Unwritten understandings about permanent communal majorities, forged during the Partition, have a wide currency. The violence of the Partition and a mismatch between public and official discourse makes any kind of demographic transition unthinkable to the present majority, notwithstanding the fact that most serious projections based on current growth rates and decadal decline trends predict that the percentage of the Muslim population will not cross 20 percent. For instance, in Assam, Ahom Hindus might lose their dominant group status to Muslims but barring that, nowhere else is this even a distant concern. The census debate is a by-product of real and absurd transition anxieties (the anxiety associated with demographic transition wherein a majority becomes a minority) and serves the political purposes of those who claim to represent the interests of the “besieged” majority.

However, religion is the not the only unwritten understanding in the constitution around which the Indian union was constituted. According to the constitution, states are completely arbitrary administrative units that can be formed, changed, merged or divided by the central government; in reality most of them represent homelands of ethno-linguistic nationalities. Tamil Nadu is widely considered the homeland of Tamils where they constitute a permanent majority. The constitution, however, does not recognise this. What such a reading aims to do is to delegitimise any expression of aspiration of the states that may not be in line with the centre. How can an arbitrary legal entity created by central fiat and also alterable by the same fiat have autonomous will?

This legalese collapses in the face of the sub-continental reality where states exist broadly along ethno-linguistic lines. These entities are defined along these lines because administrative units can only be arbitrary to a point, irrespective of the total arbitrariness that constitutions permit. The ethno-linguistic ground-swells are real, aspirations to homeland are real, and since the smart cities and cosmopolitan hubs of the Indian union do not have enough experimental chambers to convert all inhabitants into “nothing but Indian,” these are here to stay. The Manipuri or the Kannada identity does not seem to have any immediate plans of committing suicide.

While the specific drawing of the lines may be arbitrary (something that applies to the whole nation-state as well), that does not make the reality of ethno-linguistic community habitats any less valid. A legal stranglehold that denies this reality also ends up denying the basic fact that the subcontinent existed well before the constitutions were drawn up. If we can imagine the possibility of the British not ruling the subcontinent, and if large nation-states had to come into existence, they would have been the result of agreements between the different near-sovereign entities. That states and provinces did not have the agency to make such a compact in 1947 is a legacy of the British rule. Ironically, such a scenario bequeathed to us from the British is the bedrock of the post-colonial nation-states of Pakistan and the India. Both like to call themselves federal, for no one else calls them so.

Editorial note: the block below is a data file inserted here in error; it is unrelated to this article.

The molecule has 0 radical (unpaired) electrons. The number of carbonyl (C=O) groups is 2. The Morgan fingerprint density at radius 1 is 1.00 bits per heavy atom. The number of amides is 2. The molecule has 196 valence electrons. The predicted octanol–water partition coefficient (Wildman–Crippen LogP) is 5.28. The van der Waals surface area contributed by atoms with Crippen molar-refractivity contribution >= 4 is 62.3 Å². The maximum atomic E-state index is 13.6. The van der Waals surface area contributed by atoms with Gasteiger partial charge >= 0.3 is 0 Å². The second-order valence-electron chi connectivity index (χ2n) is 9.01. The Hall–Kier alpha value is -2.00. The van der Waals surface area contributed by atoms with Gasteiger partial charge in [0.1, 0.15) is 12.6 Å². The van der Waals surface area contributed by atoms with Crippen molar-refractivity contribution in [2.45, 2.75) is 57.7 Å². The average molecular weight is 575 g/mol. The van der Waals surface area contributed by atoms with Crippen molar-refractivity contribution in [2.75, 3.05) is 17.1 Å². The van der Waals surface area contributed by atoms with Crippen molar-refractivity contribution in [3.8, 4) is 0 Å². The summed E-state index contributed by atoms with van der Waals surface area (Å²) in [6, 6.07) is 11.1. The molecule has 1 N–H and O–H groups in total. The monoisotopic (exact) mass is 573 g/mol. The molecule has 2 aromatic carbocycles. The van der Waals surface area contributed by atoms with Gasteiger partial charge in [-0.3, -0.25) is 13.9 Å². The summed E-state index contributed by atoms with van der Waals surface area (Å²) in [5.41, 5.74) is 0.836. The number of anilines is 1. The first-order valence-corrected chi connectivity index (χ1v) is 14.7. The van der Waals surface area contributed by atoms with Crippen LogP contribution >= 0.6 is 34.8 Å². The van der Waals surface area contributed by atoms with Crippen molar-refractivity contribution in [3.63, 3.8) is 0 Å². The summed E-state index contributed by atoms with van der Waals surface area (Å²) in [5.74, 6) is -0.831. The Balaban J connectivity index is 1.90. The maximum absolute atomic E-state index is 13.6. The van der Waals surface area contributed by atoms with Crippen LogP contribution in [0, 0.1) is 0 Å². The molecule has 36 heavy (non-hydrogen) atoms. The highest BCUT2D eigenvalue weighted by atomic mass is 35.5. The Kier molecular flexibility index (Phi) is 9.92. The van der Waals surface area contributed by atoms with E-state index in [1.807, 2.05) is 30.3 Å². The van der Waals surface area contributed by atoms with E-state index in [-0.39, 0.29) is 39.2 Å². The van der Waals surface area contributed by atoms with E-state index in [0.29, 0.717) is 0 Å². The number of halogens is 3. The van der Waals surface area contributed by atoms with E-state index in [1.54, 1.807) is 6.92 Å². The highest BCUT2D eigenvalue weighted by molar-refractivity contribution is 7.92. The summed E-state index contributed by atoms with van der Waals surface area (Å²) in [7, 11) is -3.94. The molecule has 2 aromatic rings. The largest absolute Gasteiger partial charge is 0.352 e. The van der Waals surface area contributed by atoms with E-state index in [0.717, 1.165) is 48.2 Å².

So what do we know about the population growth rates of different states? There is huge variation in the population growth rate of states. The replacement level of fertility rate is 2.1. This is the rate at which the population replaces itself from one generation to next. According to a 2013 publication from the Census of India titled Vital Statistics of India: Estimates of Fertility Indicators, the large states of the union that have a fertility rate of 2.1 or less, in increasing order of fertility rates are West Bengal, Punjab, Himachal Pradesh, Tamil Nadu, Kerala, Andhra Pradesh, Maharashtra, Karnataka, Jammu and Kashmir and Odisha. India, as a whole, has a fertility rate of 2.3. The large states above this level in increasing order of fertility rates are Chhattisgarh, Jharkhand, Rajasthan, Madhya Pradesh, Uttar Pradesh and Bihar. Just as one looks for commonality among the population proportion increase among Muslims of diverse nations, the commonality here is quite clear. All states over the level of 2.3 are so-called Hindi states. All states at or under 2.1, with the exception of Himachal Pradesh, are non-Hindi states. Suffice to say, Hindi states are increasingly becoming a greater proportion of the population of the Indian union and Hindi speakers are becoming a greater proportion of the population of non-Hindi states. This trend has been true for the decades for which data has existed.